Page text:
Employee #7- This former student of our youth ministry finished college and cannot get a job in their particular field: Advertising using analytics. So, I offered to allow them to build their resume by helping us build our online profile. We have a lot to learn and they can teach us while building their portfolio.  They were happy to do so. My hope is that this work provides them some initial free lance work to build their resume so that they can find the job that they are looking for. Further, I think it helps foster the sense in them that what they are working on in their career can be ministry. They can find ways to benefit God's Kingdom while doing good work.  It also provides another opportunity for feedback and coaching as they transition through their young adult years.

Even as I type all of this I am floored. I want to make it clear that this has been a messy process and many of these stories, like all of ours, are still in process. There have been a lot of road blocks here and periods where I wasn't sure we were being very helpful. But, what I see is that engaging the economics of our world has enabled us to lengthen the meaningfulness of our church's ministry to young adults. It shows them that we care about their actual lives. It also shows them that God cares about their actual lives. Here and now.

I had wondered for a number of years how, given the lengthening of adolescence, we could accompany our young adults effectively in the next chapter of their lives. As it turns out we have been doing it for the last 4 years, but we just stumbled into it by initially trying to minister to teens more effectively and prepare them for adulthood. Most of our ministry really has just been coaching and accompaniment.

I continue to be amazed at how God honors experiments. The Spirit is often the one who takes us from the place that we think we are going into places we would not or could not have tread previously. My hope is that we as ministers and youth ministers continue to risk and experiment so that we end up in those unexpected gospel places!

Windshield Conversations...

Matthew Overton

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I have written several posts about how one of the biggest surprises about how we have tried to do youth ministry and social enterprise at my church (other than how hard it is!) is the impact I think it is having on adults. I have felt that doing a mentoring and business based model of youth ministry has drawn out the gifts of numerous adults in my church who probably would not have had anything to do with youth ministry previously. This sense has been affirmed over the last few weeks in particular.

A few weeks back I was in a parking lot in my truck when one of my mentors called. They wanted to clarify a few things about their student and also check in on their paperwork status. While I was trying to make it into my next appointment I found myself getting the chance to do what I enjoy most: Coaching someone in how to do ministry with teenagers. But, really I was coaching them in how to do ministry with their fellow human being. We talked about listening well and about the unique personality of their particular assigned student. We talked about what to do if any particular crisis issue came up and we revisited our abuse prevention protocols. I also assured them that I was just a phone call away.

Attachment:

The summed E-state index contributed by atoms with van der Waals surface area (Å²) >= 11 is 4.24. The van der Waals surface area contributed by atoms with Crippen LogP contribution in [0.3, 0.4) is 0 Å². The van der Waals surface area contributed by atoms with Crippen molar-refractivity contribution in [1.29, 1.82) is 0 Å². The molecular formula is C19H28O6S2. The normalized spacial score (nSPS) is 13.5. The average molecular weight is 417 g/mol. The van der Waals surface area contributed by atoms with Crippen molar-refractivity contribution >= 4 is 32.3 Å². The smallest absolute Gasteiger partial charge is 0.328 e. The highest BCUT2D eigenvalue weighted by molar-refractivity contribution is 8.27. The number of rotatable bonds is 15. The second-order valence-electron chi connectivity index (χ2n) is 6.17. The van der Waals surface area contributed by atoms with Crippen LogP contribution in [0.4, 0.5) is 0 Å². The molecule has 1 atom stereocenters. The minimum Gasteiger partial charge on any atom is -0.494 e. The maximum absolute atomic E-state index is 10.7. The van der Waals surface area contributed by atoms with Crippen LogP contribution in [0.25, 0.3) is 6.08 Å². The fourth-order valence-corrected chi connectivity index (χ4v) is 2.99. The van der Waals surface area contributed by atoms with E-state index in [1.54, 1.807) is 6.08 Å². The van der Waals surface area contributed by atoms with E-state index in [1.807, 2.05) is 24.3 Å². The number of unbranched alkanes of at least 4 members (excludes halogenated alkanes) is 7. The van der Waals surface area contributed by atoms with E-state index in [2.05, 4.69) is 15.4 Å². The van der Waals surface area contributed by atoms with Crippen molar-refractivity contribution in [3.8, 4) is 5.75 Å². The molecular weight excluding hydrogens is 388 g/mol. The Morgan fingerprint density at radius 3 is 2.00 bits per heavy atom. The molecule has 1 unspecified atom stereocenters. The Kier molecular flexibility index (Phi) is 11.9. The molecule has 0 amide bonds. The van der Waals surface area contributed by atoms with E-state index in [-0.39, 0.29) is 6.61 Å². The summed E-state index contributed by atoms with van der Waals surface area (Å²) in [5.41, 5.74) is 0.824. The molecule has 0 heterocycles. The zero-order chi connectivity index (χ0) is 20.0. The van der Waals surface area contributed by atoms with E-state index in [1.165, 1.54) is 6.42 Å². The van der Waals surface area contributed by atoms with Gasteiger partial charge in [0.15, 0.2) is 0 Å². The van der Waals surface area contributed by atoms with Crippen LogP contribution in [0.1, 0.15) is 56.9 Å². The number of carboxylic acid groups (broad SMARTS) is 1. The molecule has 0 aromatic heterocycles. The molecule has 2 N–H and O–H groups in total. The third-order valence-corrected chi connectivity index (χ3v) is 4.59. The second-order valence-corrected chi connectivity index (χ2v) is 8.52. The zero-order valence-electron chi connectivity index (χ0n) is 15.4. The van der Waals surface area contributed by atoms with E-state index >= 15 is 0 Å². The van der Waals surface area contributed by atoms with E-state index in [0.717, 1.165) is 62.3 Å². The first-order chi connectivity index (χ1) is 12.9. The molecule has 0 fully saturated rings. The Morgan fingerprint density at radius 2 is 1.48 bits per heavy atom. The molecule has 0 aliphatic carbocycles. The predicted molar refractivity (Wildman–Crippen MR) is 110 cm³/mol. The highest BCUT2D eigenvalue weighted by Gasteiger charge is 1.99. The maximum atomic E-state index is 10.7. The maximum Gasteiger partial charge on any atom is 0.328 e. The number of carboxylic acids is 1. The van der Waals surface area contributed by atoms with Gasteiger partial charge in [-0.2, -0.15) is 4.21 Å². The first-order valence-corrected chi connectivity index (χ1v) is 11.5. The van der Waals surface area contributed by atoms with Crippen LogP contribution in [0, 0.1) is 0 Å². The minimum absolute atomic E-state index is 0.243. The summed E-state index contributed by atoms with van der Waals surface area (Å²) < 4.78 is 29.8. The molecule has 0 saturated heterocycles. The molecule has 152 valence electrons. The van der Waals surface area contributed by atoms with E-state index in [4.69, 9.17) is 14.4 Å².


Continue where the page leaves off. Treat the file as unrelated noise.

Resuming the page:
The best part about the conversation was that this adult had no business doing ministry with teenagers, and I don't mean because of relative age. I have always used older adults more than younger ones in youth ministry. Age is somewhat irrelevant. What I mean is that this particular adult, while a WONDERFUL human being, just doesn't strike you as somebody you would expect to be hanging out with a teenager. They would be one of the last sort of folks I might recruit for a number of the normal elements that make up a youth ministry. This of course is probably more of an indictment of youth ministry than it is a characterization of the individual. The fact that our models couldn't accommodate the gifts and talents of this individual is egregiously bad. When it comes to youth ministry the hand has often been saying to the foot, "I don't need you."

And then this experience with this one adult seemed to repeat itself another three times in the next week.

What had happened in part was that in the 4th year of our program we doubled in size. We now have 23 students in the program and that has meant pulling from a wider crop of adults from our church and beyond for the first time. During the first three years we mostly had adults that had a good deal of experience with teens from our ministry community. They entered the program with a certain sense of confidence and veterancy in what they were doing. But, this year is requiring more encouragement, coaching, and listening. And it's a ton of fun. In many ways, I feel like I am doing exactly what I ought to be doing most of the time.

When we built the initial landscaping company, one of the things we talked about was "windshield time". We meant that while we were driving around we wanted to take advantage of conversations that would happen along the road with students. But, as it turns out adults need windshield time too. They want to help students. They want to do ministry. But, they just need somebody as a kind of reflective backstop. It's funny at times because I am coaching people who are nearly twice my age. In a lot of ways their nervousness reminds me of my experiences of doing hospital chaplaincy in my early 20's. I remember vividly feeling like I didn't know what to say, what to do, or whether I was going to really screw somebody up through ignorance and the sugary additive of good intentions. It's not a fun feeling, but it is a necessary stage of ministry.

This is what my adult mentors are learning.